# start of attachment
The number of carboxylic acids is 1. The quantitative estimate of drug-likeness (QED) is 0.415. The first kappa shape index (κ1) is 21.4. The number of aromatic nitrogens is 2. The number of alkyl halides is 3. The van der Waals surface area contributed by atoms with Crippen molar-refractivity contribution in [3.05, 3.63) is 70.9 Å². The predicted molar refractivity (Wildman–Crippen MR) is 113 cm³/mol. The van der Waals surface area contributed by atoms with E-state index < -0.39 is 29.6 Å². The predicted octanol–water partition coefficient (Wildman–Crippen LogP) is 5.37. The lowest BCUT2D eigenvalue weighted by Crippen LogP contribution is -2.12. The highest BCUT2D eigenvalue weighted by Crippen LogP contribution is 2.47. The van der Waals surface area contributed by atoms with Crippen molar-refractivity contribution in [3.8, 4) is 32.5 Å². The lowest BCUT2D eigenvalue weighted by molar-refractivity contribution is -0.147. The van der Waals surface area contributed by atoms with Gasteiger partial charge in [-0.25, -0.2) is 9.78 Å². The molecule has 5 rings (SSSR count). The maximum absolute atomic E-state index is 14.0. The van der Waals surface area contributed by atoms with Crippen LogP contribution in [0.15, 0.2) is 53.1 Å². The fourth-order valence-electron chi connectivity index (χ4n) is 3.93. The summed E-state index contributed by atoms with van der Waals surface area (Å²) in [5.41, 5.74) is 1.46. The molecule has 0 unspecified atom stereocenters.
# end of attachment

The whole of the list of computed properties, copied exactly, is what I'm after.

The number of carboxylic acids is 1. The quantitative estimate of drug-likeness (QED) is 0.415. The first kappa shape index (κ1) is 21.4. The number of aromatic nitrogens is 2. The number of alkyl halides is 3. The van der Waals surface area contributed by atoms with Crippen molar-refractivity contribution in [3.05, 3.63) is 70.9 Å². The predicted molar refractivity (Wildman–Crippen MR) is 113 cm³/mol. The van der Waals surface area contributed by atoms with E-state index < -0.39 is 29.6 Å². The predicted octanol–water partition coefficient (Wildman–Crippen LogP) is 5.37. The lowest BCUT2D eigenvalue weighted by Crippen LogP contribution is -2.12. The highest BCUT2D eigenvalue weighted by Crippen LogP contribution is 2.47. The van der Waals surface area contributed by atoms with Crippen molar-refractivity contribution in [3.8, 4) is 32.5 Å². The lowest BCUT2D eigenvalue weighted by molar-refractivity contribution is -0.147. The van der Waals surface area contributed by atoms with Gasteiger partial charge in [-0.25, -0.2) is 9.78 Å². The molecule has 5 rings (SSSR count). The maximum absolute atomic E-state index is 14.0. The van der Waals surface area contributed by atoms with Crippen LogP contribution in [0.15, 0.2) is 53.1 Å². The fourth-order valence-electron chi connectivity index (χ4n) is 3.93. The summed E-state index contributed by atoms with van der Waals surface area (Å²) in [5.41, 5.74) is 1.46. The molecule has 0 unspecified atom stereocenters.